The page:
Error propagation approach for estimating root mean square error of the reference evapotranspiration when estimated with alternative data
Estimation of reference evapotranspiration (ET0) with the Food and Agricultural Organisation (FAO) Penman-Monteith model requires temperature, relative humidity, solar radiation, and wind speed data. The lack of availability of the complete data set at some meteorological stations is a severe restriction for the application of this model. To overcome this problem, ET0 can be calculated using alternative data, which can be obtained via procedures proposed in FAO paper No.56. To confirm the validity of reference evapotranspiration calculated using alternative data (ET0(Alt)), the root mean square error (RMSE) needs to be estimated; lower values of RMSE indicate better validity. However, RMSE does not explain the mechanism of error formation in a model equation; explaining the mechanism of error formation is useful for future model improvement. Furthermore, for calculating RMSE, ET0 calculations based on both complete and alternative data are necessary. An error propagation approach was introduced in this study both for estimating RMSE and for explaining the mechanism of error formation by using data from a 30-year period from 48 different locations in Japan. From the results, RMSE was confirmed to be proportional to the value produced by the error propagation approach (ΔET0). Therefore, the error propagation approach is applicable to estimating the RMSE of ET0(Alt) in the range of 12%. Furthermore, the error of ET0(Alt) is not only related to the variables’ uncertainty but also to the combination of the variables in the equation.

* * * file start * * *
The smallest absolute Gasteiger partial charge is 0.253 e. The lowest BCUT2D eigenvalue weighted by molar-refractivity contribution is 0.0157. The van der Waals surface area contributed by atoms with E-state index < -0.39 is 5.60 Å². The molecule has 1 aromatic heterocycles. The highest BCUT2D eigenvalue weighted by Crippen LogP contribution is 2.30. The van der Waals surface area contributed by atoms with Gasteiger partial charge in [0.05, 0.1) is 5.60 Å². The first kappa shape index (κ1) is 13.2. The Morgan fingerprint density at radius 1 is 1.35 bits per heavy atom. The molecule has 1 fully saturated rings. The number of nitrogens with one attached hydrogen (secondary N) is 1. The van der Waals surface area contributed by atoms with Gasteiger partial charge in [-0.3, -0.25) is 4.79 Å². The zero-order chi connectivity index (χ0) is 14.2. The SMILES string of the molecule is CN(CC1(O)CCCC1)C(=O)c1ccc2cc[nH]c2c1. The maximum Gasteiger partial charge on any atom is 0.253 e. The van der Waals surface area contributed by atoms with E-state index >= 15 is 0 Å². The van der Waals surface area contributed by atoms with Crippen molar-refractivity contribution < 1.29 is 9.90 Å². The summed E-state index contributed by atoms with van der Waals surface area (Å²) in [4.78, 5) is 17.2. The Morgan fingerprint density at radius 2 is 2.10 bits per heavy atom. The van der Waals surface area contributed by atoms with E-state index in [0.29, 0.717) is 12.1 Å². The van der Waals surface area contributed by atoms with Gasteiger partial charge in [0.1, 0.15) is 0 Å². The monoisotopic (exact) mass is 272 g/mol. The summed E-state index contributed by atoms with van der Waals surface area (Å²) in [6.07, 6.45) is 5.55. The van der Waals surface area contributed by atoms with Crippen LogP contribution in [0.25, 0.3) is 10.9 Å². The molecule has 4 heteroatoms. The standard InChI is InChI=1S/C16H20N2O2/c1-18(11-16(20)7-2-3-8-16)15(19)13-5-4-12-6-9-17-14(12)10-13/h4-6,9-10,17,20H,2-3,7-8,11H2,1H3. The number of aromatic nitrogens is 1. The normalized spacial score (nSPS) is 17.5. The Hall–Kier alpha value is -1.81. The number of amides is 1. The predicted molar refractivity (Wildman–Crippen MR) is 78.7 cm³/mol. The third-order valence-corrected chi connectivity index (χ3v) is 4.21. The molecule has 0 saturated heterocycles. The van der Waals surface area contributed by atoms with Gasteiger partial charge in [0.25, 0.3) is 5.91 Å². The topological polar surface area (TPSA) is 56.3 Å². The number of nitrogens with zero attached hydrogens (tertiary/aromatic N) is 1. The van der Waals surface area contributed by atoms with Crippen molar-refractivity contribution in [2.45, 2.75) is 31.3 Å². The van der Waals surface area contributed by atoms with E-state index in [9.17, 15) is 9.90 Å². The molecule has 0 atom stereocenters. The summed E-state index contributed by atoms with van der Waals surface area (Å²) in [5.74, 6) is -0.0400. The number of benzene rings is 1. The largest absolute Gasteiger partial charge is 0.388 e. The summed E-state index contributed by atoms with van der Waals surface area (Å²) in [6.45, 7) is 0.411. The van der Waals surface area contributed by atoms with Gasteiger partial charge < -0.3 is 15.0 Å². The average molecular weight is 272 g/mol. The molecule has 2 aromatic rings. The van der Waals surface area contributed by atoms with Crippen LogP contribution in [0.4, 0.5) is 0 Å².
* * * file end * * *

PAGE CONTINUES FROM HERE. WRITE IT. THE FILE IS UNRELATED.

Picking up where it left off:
PlumX Metrics provide insights into the ways people interact with individual pieces of research output (articles, conference proceedings, book chapters, and many more) in the online environment. Examples include, when research is mentioned in the news or is tweeted about. Collectively known as PlumX Metrics, these metrics are divided into five categories to help make sense of the huge amounts of data involved and to enable analysis by comparing like with like.
Copyright (c) 2019 Homayoon Ganji, Takamitsu Kajisa
This work is licensed under a Creative Commons Attribution-NonCommercial 4.0 International License.